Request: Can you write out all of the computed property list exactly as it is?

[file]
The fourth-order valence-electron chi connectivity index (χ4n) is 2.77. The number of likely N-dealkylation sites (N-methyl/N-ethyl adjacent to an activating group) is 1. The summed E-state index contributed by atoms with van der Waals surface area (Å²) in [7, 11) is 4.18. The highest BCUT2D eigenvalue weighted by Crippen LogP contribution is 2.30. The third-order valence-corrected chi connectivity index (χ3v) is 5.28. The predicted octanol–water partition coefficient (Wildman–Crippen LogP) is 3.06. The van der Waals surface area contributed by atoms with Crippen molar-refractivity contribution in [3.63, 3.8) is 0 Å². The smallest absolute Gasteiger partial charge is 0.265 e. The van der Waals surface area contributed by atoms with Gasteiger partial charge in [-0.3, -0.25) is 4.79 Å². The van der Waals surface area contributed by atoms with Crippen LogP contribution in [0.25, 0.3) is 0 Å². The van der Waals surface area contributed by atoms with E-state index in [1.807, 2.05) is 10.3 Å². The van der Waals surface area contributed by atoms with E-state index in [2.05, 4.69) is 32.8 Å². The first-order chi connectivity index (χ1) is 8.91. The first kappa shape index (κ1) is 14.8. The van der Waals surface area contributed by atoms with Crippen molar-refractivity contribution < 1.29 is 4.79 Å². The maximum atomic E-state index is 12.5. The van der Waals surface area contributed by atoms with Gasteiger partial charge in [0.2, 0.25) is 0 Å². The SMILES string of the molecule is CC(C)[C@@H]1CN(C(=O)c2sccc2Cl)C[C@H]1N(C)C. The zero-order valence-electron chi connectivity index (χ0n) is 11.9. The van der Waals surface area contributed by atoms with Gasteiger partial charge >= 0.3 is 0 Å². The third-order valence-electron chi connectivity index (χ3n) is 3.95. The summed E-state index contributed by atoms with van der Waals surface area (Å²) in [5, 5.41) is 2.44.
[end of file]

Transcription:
The fourth-order valence-electron chi connectivity index (χ4n) is 2.77. The number of likely N-dealkylation sites (N-methyl/N-ethyl adjacent to an activating group) is 1. The summed E-state index contributed by atoms with van der Waals surface area (Å²) in [7, 11) is 4.18. The highest BCUT2D eigenvalue weighted by Crippen LogP contribution is 2.30. The third-order valence-corrected chi connectivity index (χ3v) is 5.28. The predicted octanol–water partition coefficient (Wildman–Crippen LogP) is 3.06. The van der Waals surface area contributed by atoms with Crippen molar-refractivity contribution in [3.63, 3.8) is 0 Å². The smallest absolute Gasteiger partial charge is 0.265 e. The van der Waals surface area contributed by atoms with Gasteiger partial charge in [-0.3, -0.25) is 4.79 Å². The van der Waals surface area contributed by atoms with Crippen LogP contribution in [0.25, 0.3) is 0 Å². The van der Waals surface area contributed by atoms with E-state index in [1.807, 2.05) is 10.3 Å². The van der Waals surface area contributed by atoms with E-state index in [2.05, 4.69) is 32.8 Å². The first-order chi connectivity index (χ1) is 8.91. The first kappa shape index (κ1) is 14.8. The van der Waals surface area contributed by atoms with Crippen molar-refractivity contribution < 1.29 is 4.79 Å². The maximum atomic E-state index is 12.5. The van der Waals surface area contributed by atoms with Gasteiger partial charge in [0.2, 0.25) is 0 Å². The SMILES string of the molecule is CC(C)[C@@H]1CN(C(=O)c2sccc2Cl)C[C@H]1N(C)C. The zero-order valence-electron chi connectivity index (χ0n) is 11.9. The van der Waals surface area contributed by atoms with Gasteiger partial charge >= 0.3 is 0 Å². The third-order valence-electron chi connectivity index (χ3n) is 3.95. The summed E-state index contributed by atoms with van der Waals surface area (Å²) in [5, 5.41) is 2.44.